America’s political divides cut many ways. But one other widening gulf is the partisan divide among college-educated white voters and non-college-educated ones:
There’s a question that splits Americans neatly in two. Every year, on its American Values Survey, the Public Religion Research Institute asks Americans whether they “think American culture and way of life has mostly changed for the better, or has it mostly changed for the worse?” Fifty percent of Americans say that it’s gotten better in this year’s poll, and 47 percent say that it has gotten worse.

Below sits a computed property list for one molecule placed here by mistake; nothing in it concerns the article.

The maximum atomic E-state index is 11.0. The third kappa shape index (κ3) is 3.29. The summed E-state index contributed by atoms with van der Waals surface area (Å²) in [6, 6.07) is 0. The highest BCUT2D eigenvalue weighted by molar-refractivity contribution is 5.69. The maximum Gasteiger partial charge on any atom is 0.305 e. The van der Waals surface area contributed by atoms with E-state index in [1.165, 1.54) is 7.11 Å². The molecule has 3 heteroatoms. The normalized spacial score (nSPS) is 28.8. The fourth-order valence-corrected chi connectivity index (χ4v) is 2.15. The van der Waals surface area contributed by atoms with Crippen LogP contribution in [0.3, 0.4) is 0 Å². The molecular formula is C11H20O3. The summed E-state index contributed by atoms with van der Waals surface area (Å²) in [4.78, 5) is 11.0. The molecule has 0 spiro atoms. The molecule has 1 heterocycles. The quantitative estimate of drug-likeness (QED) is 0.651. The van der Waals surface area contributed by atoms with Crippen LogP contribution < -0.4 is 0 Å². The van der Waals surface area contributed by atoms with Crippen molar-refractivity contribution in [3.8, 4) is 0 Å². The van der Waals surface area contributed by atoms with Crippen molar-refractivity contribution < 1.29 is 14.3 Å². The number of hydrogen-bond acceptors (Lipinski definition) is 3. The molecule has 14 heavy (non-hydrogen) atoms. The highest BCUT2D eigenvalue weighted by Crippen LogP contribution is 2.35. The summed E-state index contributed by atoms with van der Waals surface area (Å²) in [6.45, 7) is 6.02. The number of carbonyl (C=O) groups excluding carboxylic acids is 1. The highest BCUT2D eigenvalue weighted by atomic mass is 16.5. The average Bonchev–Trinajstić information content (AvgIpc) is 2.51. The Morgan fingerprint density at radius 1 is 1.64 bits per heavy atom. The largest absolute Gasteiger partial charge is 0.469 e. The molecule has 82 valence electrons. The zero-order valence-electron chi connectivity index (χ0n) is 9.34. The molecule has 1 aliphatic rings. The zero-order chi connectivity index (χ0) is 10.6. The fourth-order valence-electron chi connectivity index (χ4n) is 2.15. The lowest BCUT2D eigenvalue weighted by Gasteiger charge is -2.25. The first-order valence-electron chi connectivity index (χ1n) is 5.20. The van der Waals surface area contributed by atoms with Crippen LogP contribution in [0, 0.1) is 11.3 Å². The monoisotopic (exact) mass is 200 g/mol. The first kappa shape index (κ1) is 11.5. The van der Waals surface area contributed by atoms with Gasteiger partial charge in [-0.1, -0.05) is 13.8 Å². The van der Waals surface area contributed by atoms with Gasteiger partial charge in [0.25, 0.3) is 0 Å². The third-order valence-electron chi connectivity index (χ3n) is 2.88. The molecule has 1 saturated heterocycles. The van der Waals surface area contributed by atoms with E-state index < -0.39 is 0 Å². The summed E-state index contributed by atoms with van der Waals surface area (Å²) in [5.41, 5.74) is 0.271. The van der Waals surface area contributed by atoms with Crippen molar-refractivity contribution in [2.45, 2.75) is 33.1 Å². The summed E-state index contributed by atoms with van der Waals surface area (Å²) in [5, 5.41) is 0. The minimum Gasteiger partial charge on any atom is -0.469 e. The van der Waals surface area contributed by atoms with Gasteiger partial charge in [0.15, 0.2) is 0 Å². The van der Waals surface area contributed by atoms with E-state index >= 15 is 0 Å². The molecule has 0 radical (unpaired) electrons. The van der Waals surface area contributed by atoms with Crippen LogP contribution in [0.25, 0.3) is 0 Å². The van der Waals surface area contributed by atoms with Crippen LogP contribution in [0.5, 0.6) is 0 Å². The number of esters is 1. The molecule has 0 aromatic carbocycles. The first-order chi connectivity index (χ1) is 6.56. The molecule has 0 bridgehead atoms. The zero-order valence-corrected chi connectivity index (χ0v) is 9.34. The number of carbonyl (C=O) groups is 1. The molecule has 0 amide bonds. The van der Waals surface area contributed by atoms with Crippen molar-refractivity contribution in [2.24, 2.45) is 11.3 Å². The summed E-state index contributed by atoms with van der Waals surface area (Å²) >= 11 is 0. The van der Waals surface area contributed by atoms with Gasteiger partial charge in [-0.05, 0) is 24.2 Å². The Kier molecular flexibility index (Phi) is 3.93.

But for white voters, the answer to that question is split by education level. Fifty-eight percent of college-educated whites this year say that America has gotten better since 1950, while 57 percent of non-college-educated whites say that it’s gotten worse. When President Trump says “Make America great again,” the again is instructive. He’s capitalizing on the nostalgia that non-college-educated white voters have for America’s past.